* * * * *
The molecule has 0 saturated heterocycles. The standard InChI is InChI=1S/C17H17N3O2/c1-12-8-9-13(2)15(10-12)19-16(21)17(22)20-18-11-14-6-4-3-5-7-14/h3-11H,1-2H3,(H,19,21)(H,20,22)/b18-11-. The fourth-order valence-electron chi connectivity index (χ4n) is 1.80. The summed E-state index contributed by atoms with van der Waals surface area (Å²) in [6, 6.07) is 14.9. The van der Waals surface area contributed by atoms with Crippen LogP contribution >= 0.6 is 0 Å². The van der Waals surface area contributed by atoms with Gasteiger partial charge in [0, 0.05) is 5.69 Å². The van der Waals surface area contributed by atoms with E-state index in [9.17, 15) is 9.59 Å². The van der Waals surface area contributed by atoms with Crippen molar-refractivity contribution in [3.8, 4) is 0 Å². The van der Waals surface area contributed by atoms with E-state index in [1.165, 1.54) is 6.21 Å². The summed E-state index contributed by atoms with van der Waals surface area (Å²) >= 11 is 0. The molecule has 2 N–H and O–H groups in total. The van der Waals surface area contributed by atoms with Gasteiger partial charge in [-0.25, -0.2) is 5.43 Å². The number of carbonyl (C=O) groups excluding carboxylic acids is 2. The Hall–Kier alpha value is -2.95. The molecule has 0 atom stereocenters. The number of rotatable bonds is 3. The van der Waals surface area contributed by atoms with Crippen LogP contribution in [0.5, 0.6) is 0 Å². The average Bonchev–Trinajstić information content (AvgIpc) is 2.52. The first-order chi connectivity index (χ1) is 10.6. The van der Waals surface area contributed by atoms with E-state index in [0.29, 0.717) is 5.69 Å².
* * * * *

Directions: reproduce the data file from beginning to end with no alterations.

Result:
The molecule has 0 saturated heterocycles. The standard InChI is InChI=1S/C17H17N3O2/c1-12-8-9-13(2)15(10-12)19-16(21)17(22)20-18-11-14-6-4-3-5-7-14/h3-11H,1-2H3,(H,19,21)(H,20,22)/b18-11-. The fourth-order valence-electron chi connectivity index (χ4n) is 1.80. The summed E-state index contributed by atoms with van der Waals surface area (Å²) in [6, 6.07) is 14.9. The van der Waals surface area contributed by atoms with Crippen LogP contribution >= 0.6 is 0 Å². The van der Waals surface area contributed by atoms with Gasteiger partial charge in [0, 0.05) is 5.69 Å². The van der Waals surface area contributed by atoms with E-state index in [9.17, 15) is 9.59 Å². The van der Waals surface area contributed by atoms with Crippen molar-refractivity contribution in [3.8, 4) is 0 Å². The van der Waals surface area contributed by atoms with E-state index in [1.165, 1.54) is 6.21 Å². The summed E-state index contributed by atoms with van der Waals surface area (Å²) >= 11 is 0. The molecule has 2 N–H and O–H groups in total. The van der Waals surface area contributed by atoms with Gasteiger partial charge in [-0.25, -0.2) is 5.43 Å². The number of carbonyl (C=O) groups excluding carboxylic acids is 2. The Hall–Kier alpha value is -2.95. The molecule has 0 atom stereocenters. The number of rotatable bonds is 3. The van der Waals surface area contributed by atoms with Crippen LogP contribution in [0.5, 0.6) is 0 Å². The average Bonchev–Trinajstić information content (AvgIpc) is 2.52. The first-order chi connectivity index (χ1) is 10.6. The van der Waals surface area contributed by atoms with E-state index in [0.29, 0.717) is 5.69 Å².